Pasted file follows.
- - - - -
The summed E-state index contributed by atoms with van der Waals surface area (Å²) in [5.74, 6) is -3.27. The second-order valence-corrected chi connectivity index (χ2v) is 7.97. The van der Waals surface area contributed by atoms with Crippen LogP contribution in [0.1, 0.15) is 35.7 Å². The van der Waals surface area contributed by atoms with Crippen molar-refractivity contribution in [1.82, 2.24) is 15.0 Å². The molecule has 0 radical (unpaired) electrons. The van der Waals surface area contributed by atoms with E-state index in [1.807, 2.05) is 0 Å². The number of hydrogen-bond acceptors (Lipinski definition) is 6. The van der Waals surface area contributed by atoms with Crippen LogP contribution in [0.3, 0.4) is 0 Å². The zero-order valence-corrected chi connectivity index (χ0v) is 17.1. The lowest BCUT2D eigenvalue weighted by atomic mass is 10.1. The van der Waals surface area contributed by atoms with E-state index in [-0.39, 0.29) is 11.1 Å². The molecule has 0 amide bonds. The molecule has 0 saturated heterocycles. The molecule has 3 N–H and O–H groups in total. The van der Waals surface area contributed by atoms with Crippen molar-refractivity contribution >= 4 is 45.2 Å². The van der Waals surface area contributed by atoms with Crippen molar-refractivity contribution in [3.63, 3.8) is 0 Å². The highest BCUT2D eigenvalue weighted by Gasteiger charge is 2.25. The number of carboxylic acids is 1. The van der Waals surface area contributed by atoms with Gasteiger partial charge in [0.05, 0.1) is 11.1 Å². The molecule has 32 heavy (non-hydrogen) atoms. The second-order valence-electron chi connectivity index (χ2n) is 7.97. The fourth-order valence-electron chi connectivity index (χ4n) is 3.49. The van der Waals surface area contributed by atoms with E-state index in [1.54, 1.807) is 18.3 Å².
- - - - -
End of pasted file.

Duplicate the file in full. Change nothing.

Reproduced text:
The summed E-state index contributed by atoms with van der Waals surface area (Å²) in [5.74, 6) is -3.27. The second-order valence-corrected chi connectivity index (χ2v) is 7.97. The van der Waals surface area contributed by atoms with Crippen LogP contribution in [0.1, 0.15) is 35.7 Å². The van der Waals surface area contributed by atoms with Crippen molar-refractivity contribution in [1.82, 2.24) is 15.0 Å². The molecule has 0 radical (unpaired) electrons. The van der Waals surface area contributed by atoms with E-state index in [1.807, 2.05) is 0 Å². The number of hydrogen-bond acceptors (Lipinski definition) is 6. The van der Waals surface area contributed by atoms with Crippen LogP contribution in [0.3, 0.4) is 0 Å². The zero-order valence-corrected chi connectivity index (χ0v) is 17.1. The lowest BCUT2D eigenvalue weighted by atomic mass is 10.1. The van der Waals surface area contributed by atoms with E-state index in [-0.39, 0.29) is 11.1 Å². The molecule has 0 amide bonds. The molecule has 0 saturated heterocycles. The molecule has 3 N–H and O–H groups in total. The van der Waals surface area contributed by atoms with Crippen molar-refractivity contribution >= 4 is 45.2 Å². The van der Waals surface area contributed by atoms with Crippen molar-refractivity contribution in [3.63, 3.8) is 0 Å². The highest BCUT2D eigenvalue weighted by Gasteiger charge is 2.25. The number of carboxylic acids is 1. The van der Waals surface area contributed by atoms with Gasteiger partial charge in [0.05, 0.1) is 11.1 Å². The molecule has 32 heavy (non-hydrogen) atoms. The second-order valence-electron chi connectivity index (χ2n) is 7.97. The fourth-order valence-electron chi connectivity index (χ4n) is 3.49. The van der Waals surface area contributed by atoms with E-state index in [1.54, 1.807) is 18.3 Å².